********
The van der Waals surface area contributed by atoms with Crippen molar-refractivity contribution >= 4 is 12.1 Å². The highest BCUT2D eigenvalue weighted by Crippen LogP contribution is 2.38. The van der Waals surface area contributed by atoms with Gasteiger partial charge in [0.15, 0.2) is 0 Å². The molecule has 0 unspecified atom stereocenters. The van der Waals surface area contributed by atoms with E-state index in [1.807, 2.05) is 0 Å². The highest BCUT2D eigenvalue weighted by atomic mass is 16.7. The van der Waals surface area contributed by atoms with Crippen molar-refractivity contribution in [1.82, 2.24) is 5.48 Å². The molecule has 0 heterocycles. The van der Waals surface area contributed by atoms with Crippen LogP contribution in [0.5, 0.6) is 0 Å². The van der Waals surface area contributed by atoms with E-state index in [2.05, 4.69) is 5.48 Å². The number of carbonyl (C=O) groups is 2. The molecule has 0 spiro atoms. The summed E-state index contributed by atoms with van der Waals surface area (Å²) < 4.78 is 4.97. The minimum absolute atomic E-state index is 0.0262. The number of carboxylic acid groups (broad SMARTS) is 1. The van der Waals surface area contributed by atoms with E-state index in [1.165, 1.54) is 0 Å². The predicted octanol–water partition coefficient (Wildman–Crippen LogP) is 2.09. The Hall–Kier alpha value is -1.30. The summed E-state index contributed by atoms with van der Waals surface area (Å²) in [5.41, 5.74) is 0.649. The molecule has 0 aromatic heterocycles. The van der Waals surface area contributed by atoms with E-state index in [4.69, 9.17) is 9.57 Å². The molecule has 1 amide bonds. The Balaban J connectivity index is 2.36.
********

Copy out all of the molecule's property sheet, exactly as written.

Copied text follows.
The van der Waals surface area contributed by atoms with Crippen molar-refractivity contribution >= 4 is 12.1 Å². The highest BCUT2D eigenvalue weighted by Crippen LogP contribution is 2.38. The van der Waals surface area contributed by atoms with Gasteiger partial charge in [0.15, 0.2) is 0 Å². The molecule has 0 unspecified atom stereocenters. The van der Waals surface area contributed by atoms with E-state index in [1.807, 2.05) is 0 Å². The highest BCUT2D eigenvalue weighted by atomic mass is 16.7. The van der Waals surface area contributed by atoms with Crippen molar-refractivity contribution in [1.82, 2.24) is 5.48 Å². The molecule has 0 heterocycles. The van der Waals surface area contributed by atoms with Crippen LogP contribution in [0.5, 0.6) is 0 Å². The van der Waals surface area contributed by atoms with E-state index in [2.05, 4.69) is 5.48 Å². The number of carbonyl (C=O) groups is 2. The molecule has 0 spiro atoms. The summed E-state index contributed by atoms with van der Waals surface area (Å²) < 4.78 is 4.97. The minimum absolute atomic E-state index is 0.0262. The number of carboxylic acid groups (broad SMARTS) is 1. The van der Waals surface area contributed by atoms with E-state index in [1.165, 1.54) is 0 Å². The predicted octanol–water partition coefficient (Wildman–Crippen LogP) is 2.09. The Hall–Kier alpha value is -1.30. The summed E-state index contributed by atoms with van der Waals surface area (Å²) in [5.41, 5.74) is 0.649. The molecule has 0 aromatic heterocycles. The van der Waals surface area contributed by atoms with E-state index in [4.69, 9.17) is 9.57 Å². The molecule has 1 amide bonds. The Balaban J connectivity index is 2.36.